Didn't work, same error. Thanks a bunch for the help though. –  GenTiradentes Jan 30 '10 at 9:34
1  
Maybe you could post an actual complete example that reproduces the problem and incorporates the changes? –  Georg Fritzsche Jan 30 '10 at 10:00
add comment

Aren't you by any chance accessing the objects after they are destructed? Because during destruction the vtable pointers are gradually "rolled back" so that vtable entries will point to methods of the base class, some of which are abstract. After deleting the object, the memory could be left as it was during the destructor of the base class.

I suggest you try memory debugging tools, such as valgrind or MALLOC_CHECK_=2. Also on unix it is quite easy to get a stacktrace for such fatal errors. Just run your application under gdb, or TotalView, and at the point the error happens it will automatically stop, and you can look at the stack.

share|improve this answer
add comment

I got this error message once, and though it doesn't relate to the asker's exact case, I add this in hopes that it might be useful to others:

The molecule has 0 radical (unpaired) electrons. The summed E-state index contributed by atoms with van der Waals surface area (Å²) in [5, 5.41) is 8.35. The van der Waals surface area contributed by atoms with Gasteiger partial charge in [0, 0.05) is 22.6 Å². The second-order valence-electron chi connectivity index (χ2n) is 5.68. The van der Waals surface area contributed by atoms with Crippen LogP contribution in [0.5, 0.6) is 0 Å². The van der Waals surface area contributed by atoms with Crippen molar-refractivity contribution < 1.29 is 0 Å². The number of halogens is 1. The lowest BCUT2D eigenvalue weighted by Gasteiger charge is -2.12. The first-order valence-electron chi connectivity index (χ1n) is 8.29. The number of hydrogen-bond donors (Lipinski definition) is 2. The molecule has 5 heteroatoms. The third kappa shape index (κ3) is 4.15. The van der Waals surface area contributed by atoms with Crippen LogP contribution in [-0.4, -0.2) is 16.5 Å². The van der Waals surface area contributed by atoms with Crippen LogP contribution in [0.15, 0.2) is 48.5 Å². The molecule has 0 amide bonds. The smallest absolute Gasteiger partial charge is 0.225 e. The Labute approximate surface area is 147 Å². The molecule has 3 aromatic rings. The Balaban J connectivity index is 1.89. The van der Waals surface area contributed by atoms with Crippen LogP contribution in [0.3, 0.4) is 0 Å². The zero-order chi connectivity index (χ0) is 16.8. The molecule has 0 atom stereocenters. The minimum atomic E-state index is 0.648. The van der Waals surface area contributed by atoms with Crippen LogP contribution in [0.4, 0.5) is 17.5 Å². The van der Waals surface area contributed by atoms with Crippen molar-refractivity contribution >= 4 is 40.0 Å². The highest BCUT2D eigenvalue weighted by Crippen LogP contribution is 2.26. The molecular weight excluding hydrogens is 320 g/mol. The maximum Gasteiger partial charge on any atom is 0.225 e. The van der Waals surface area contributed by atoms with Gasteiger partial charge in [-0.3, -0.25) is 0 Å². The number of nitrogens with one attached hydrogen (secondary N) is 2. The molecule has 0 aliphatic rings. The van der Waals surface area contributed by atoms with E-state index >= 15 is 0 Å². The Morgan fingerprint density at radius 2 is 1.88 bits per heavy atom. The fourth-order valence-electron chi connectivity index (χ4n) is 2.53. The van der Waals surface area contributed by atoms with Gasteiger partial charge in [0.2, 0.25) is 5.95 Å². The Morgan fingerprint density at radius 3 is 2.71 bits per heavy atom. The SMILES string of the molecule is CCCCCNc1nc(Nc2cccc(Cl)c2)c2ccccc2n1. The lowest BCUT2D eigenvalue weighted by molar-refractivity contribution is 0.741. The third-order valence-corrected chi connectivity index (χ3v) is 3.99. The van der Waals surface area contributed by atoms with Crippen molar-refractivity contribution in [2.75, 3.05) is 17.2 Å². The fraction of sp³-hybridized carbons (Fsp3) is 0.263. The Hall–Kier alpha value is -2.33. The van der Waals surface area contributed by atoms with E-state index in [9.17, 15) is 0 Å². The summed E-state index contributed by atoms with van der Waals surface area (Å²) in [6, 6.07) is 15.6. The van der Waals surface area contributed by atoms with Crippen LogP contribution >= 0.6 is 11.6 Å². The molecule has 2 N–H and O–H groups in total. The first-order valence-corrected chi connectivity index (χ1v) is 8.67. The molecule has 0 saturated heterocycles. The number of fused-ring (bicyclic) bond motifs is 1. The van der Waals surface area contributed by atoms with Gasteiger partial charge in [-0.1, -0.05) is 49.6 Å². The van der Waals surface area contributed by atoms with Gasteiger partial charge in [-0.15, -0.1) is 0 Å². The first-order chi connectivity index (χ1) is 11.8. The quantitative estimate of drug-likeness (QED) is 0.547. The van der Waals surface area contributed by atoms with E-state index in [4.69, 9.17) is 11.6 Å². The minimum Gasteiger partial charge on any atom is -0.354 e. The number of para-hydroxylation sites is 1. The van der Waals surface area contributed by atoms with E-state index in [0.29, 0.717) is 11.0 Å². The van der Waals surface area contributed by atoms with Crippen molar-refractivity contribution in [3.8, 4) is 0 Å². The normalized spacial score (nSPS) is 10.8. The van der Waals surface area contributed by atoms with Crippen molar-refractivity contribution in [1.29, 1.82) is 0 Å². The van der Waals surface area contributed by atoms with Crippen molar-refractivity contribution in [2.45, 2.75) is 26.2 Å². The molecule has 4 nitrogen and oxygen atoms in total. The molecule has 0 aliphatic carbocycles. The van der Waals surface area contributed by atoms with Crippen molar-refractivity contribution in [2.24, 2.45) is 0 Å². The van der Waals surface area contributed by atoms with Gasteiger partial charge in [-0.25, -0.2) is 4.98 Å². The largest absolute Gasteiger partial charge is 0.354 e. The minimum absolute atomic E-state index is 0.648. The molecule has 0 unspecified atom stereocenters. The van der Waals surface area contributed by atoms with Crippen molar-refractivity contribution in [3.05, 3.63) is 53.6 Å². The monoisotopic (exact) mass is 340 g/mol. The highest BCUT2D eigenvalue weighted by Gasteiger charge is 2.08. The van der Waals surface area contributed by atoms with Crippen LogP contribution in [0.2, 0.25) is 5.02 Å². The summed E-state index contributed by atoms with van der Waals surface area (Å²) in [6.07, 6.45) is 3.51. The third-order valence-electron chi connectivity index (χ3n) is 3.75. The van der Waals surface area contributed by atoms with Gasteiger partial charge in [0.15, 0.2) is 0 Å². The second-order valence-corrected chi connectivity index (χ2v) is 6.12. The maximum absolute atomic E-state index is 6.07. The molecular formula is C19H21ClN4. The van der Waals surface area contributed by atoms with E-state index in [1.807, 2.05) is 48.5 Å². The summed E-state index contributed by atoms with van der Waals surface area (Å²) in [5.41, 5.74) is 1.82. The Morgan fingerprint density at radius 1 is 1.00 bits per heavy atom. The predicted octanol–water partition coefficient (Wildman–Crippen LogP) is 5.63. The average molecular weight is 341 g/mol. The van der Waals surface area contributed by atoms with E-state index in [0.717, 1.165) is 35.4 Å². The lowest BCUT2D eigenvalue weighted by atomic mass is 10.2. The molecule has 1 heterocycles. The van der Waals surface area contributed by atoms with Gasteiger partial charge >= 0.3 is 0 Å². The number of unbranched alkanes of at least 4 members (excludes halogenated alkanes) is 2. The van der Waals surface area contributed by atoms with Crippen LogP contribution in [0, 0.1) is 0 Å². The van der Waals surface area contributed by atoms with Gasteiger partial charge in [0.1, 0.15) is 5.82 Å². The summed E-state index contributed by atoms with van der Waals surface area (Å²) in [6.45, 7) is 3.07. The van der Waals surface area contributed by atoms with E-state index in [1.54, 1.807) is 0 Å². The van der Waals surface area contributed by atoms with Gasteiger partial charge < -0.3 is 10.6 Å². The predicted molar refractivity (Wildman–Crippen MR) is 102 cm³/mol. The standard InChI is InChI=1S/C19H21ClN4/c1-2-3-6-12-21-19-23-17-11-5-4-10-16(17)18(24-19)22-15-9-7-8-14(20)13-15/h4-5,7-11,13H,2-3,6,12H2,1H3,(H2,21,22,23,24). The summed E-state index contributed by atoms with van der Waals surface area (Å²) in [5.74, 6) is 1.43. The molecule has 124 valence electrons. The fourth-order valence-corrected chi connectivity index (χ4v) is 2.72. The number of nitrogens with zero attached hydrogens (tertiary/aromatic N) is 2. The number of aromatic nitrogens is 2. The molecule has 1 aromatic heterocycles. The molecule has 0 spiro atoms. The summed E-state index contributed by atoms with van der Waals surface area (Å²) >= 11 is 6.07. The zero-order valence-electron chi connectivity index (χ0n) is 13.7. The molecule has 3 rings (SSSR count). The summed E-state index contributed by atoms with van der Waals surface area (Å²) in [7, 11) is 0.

I fixed the issue by doing a clean build.

share|improve this answer
add comment

I didn't see the variant class being constructed in any of your code samples. Are you sure the id being passed is within range for the worker array? Also, you're constructing the objects using 'new', right? If you constructed the object on the stack, it would register itself with the Director, but after the constructor returns the object will be immediately destroyed, but the Director will retain it's pointer to the object that was on the stack.

Also, your baseWorkerClass destructor should be virtual along with the workerVariant destructor to make sure they get called when you delete the array of baseWorkerClass.

From my comment to another question, consider using std::vector instead of the double pointer. It's easier to maintain and understand and removes your need to maintain the array.

It seems like you've added an unnecessary layer of abstraction here. I don't think the id should really be part of the subclass interface. I think something like this might work better for you:

class baseWorkerClass
{
public:

    baseWorkerClass(int id) :
        id( id )
    {
    }

    virtual ~baseWorkerClass()
    {
    }

    int getThreadID(){ return id; };
    virtual int getSomeVariable() = 0;

protected:
    int id;
};

class workerVariant : protected baseWorkerClass
{
    public:

    workerVariant(int id) :
        baseWorkerClass( id )
    {
        Director::manageWorker(this);
    }

    virtual ~workerVariant()
    {
    }

    int getSomeVariable()
    {
        return someVariable;
    }

protected:
    int someVariable
};
share|improve this answer
add comment